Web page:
Red Lake River bank stabilizations protect water quality, infrastructure

THIEF RIVER FALLS — Pennington Soil & Water Conservation District’s planned streambank stabilizations in Thief River Falls would prevent a sewer line from unleashing pollutants directly into the Red Lake River, protect personal property on the brink of an undercut bluff, and reduce erosion across from Oakland Park.

A $542,640 Clean Water Fund grant from the Minnesota Board of Water and Soil Resources will cover 75% of the cost. Thief River Falls will cover the rest, drawing from its stormwater enterprise fund and potentially pursing other grants.

Construction could begin this year. Work is in the planning and permitting stages.

“The goal is to reduce sediment entering the Red Lake River, which is contributing to an impairment,” Peter Nelson said during a November 2019 stop at the Greenwood Street bridge, near the site of the sewer line and the city’s second-highest-volume lift station. Pennington SWCD’s water plan coordinator at the time, Nelson is now the district manager.

Downstream, the Red Lake River is impaired for sediment. It enters the Red River, which flows to Lake Winnipeg. Excessive phosphorus fuels Lake Winnipeg’s blue-green algae blooms. Increasingly frequent over the past 30 years, the blooms have at times covered more than 50% of the lake’s surface.

Initial estimates show the three stabilizations would keep 385 tons of sediment — nearly 29 dump truck loads — out of the Red Lake River annually.

The sites are among 10 priorities for reducing sediment and phosphorus that Houston Engineering identified in a water-quality study funded by a previous $60,560 Clean Water Fund grant. State highway projects will address six of those.

The seventh, a $500,000 oxbow restoration and stormwater treatment project, received funding in December 2020 when the Red Lake Watershed District was awarded a $250,000 Clean Water Fund grant.

“They’re very expensive projects. Without the Clean Water Funds, we wouldn’t be able to implement these projects,” Nelson said.

The Pennington SWCD streambank stabilizations likely will start with the site that’s part of the city’s wastewater treatment infrastructure. Here, erosion sped up after the new Greenwood Street bridge, built about 10 years ago, altered the course of the river. The lift station treats 750,000 gallons a day — including wastewater from a poultry processing plant, a long-term care facility and residential neighborhoods.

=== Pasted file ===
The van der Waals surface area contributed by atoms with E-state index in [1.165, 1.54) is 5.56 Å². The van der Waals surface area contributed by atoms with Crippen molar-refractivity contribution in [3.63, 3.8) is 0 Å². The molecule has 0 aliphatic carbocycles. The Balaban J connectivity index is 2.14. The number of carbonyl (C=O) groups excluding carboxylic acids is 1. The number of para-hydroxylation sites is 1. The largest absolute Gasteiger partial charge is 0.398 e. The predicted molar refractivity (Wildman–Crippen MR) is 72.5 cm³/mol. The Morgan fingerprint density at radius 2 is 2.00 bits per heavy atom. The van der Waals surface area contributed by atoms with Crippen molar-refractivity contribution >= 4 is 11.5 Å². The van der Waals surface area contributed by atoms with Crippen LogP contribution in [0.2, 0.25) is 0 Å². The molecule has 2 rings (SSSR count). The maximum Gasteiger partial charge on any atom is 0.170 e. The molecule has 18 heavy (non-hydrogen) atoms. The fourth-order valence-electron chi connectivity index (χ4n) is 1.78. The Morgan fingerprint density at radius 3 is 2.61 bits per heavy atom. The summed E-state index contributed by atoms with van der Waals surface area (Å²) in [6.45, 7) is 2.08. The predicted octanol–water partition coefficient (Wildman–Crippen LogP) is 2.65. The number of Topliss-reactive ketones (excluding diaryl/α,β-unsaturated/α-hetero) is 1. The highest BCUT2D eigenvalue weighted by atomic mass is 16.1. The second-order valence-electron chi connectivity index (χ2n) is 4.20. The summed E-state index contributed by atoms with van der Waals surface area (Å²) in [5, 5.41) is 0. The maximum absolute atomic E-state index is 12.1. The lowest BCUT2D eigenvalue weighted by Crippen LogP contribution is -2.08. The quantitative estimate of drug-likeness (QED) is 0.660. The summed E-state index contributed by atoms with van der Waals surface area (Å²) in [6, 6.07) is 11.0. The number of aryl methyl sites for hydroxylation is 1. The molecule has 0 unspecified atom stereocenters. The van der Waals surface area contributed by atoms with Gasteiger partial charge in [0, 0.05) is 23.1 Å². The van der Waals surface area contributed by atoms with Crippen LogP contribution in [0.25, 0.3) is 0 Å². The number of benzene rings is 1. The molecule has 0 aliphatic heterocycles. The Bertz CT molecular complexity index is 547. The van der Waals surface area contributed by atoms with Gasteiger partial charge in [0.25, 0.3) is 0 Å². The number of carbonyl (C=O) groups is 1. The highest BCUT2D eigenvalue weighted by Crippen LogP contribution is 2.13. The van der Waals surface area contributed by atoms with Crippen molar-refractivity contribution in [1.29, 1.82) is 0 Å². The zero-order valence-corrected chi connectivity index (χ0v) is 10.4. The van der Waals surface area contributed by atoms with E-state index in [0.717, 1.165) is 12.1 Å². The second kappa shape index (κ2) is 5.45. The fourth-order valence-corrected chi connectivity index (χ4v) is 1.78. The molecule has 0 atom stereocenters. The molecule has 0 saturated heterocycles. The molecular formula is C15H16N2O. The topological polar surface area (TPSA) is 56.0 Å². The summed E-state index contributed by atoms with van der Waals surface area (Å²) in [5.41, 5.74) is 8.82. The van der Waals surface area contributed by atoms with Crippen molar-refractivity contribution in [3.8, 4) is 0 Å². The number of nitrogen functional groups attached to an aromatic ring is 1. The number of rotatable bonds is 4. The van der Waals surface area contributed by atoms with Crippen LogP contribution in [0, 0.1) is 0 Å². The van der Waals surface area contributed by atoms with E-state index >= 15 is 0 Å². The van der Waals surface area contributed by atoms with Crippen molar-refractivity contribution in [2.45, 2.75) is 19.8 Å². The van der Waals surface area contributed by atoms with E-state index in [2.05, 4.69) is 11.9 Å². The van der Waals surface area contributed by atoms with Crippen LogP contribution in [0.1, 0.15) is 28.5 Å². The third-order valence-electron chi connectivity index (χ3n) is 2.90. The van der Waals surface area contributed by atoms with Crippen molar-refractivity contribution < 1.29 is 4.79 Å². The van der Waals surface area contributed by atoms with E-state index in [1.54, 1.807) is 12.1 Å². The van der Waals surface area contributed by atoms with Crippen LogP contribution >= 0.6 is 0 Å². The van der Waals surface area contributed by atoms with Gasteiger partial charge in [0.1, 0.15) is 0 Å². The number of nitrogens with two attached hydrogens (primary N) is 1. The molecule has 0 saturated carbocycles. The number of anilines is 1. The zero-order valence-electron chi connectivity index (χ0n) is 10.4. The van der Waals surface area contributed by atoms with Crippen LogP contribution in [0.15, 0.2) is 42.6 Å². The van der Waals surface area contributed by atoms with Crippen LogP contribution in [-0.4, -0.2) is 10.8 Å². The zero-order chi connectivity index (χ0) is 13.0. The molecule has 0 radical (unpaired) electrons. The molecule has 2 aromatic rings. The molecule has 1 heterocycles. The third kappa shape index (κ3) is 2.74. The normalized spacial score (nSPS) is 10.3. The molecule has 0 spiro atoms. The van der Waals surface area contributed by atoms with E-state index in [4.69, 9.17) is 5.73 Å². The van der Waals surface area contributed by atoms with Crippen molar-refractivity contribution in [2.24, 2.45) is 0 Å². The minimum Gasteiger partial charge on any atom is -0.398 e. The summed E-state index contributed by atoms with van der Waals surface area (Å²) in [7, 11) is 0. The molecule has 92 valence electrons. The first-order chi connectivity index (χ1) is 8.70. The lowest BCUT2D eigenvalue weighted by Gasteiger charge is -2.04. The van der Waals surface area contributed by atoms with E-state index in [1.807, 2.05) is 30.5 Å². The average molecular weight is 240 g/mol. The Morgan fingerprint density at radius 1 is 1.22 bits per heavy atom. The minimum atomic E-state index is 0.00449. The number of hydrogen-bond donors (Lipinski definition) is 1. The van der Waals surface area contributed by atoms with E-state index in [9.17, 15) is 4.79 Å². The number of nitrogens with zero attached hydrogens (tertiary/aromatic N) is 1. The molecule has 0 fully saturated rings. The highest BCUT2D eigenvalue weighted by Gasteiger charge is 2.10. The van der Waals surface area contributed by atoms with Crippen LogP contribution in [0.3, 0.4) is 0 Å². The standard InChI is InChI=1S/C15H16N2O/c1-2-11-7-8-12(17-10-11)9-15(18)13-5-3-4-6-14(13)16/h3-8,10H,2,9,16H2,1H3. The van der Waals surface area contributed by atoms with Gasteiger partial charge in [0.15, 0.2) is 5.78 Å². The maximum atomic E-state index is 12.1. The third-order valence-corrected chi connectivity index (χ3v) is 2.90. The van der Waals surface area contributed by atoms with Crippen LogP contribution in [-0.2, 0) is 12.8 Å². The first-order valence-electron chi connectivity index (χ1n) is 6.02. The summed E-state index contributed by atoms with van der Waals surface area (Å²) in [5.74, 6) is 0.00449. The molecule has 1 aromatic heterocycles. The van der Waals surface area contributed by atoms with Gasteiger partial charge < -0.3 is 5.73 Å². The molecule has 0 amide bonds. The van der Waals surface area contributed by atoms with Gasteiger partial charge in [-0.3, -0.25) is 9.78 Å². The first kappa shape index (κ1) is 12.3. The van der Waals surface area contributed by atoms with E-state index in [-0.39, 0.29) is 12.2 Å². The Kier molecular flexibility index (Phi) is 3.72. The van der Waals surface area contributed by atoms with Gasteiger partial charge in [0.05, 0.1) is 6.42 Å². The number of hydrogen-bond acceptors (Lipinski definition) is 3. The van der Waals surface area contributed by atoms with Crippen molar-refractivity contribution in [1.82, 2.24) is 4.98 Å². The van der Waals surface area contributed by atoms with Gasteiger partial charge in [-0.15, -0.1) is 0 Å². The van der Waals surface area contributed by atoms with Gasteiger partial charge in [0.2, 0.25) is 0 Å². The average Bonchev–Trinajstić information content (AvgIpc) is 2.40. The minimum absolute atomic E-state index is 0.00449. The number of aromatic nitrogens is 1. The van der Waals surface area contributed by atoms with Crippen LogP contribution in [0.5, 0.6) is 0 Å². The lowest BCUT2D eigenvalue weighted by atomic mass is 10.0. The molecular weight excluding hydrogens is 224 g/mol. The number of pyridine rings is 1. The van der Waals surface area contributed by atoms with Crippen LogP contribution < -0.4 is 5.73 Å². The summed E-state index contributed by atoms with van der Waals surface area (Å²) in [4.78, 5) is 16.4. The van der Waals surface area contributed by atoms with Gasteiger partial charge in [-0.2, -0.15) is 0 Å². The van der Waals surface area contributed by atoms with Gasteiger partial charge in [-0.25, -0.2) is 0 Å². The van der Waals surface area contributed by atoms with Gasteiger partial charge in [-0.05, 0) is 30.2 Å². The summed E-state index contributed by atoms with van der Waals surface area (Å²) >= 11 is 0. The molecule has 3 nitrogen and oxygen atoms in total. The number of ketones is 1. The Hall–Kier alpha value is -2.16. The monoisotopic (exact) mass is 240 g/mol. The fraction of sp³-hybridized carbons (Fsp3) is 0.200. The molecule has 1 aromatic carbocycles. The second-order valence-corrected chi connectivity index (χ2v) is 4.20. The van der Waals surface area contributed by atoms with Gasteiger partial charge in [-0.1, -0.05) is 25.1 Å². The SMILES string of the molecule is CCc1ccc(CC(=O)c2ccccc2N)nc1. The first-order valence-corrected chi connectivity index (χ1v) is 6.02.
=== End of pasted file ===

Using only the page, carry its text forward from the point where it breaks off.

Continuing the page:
Thief River Falls Water Systems Superintendent Wayne Johnson described the system:

Gravity moves the wastewater through a 20-inch line to a lift station situated at a lower elevation along the river. When wastewater in that lift station’s well reaches a certain depth, a pump pushes it uphill to the next lift station through a 16-inch line. That line, currently 50 feet from the riverbank, would breach if it were exposed.

“We’re not getting to the point where it’s going to be exposed next year. We’ve probably been losing 3 to 4 feet of riverbank a year for the last 10 years. It’s not impacting the bridge abutment. It’s not impacting the lift station itself. But eventually it would encroach on that force main, on that large pipe,” Johnson said.

Plans for the private property, visible from the LB Hartz Park walking bridge, were under review this winter by Minnesota Department of Natural Resources staff. Plans for the downstream residential site across from Oakland Park were being engineered.

All three sites lie within three-quarter-mile-long stretch of the Red Lake River in downtown Thief River Falls.

Thief River Falls’ Clean Water Fund-backed wetland restoration, stormwater treatment plan takes shape

An oxbow restoration and stormwater treatment project in Thief River Falls made possible by a Clean Water Fund grant awarded to the Red Lake Watershed District in December 2020 would restore habitat, filtration and water-retention capabilities of a 3-acre wetland.

The project would remove 17,000 cubic yards of sediment — including lime sludge, a byproduct of a city water treatment process. (Nearby settling ponds are now closed.) A rock structure would stabilize the wetland’s outlet and oxygenate water.

The project also would reduce pollutant-carrying runoff to the wetland and the Red Lake River. Hydrodynamic separators would trap sediment and keep garbage out of stormwater runoff. A settling pond would treat chlorides and other pollutants from a city snow storage site within the wetland’s drainage area.

“We’re trying to do a multi-faceted (project). We’re getting this sediment cleaned out, we’re putting in some treatment aspects, and hopefully treating some of our snow runoff,” said Wayne Johnson, Thief River Falls water systems superintendent.

The project would keep an estimated 4 tons of sediment and 28 pounds of phosphorus out of the river annually.

Corey Hanson, Red Lake Watershed District water quality coordinator, said the project fits One Watershed, One Plan priorities, which focus on restoring “barely impaired” waters. The Red Lake River meets water-quality standards within Thief River Falls. It’s impaired for sediment downstream at Red Lake Falls, where the Clearwater River joins the Red Lake River.

“It’s one of our priority subwatersheds for restoration work because it’s one of the impaired reaches that’s closest to meeting standards,” Hanson said. “We’ve got monitoring data that shows those stormwater outlets can (contribute) high concentrations of pollutants. This is one way that we can help address that.”

The Red River Watershed Management Board will contribute $166,000 via competitive funds for water-quality improvements it makes available to its seven member watersheds. City and/or watershed district funding sources would cover the balance.

An Environmental Assessment Worksheet was out for comment through Jan. 27.



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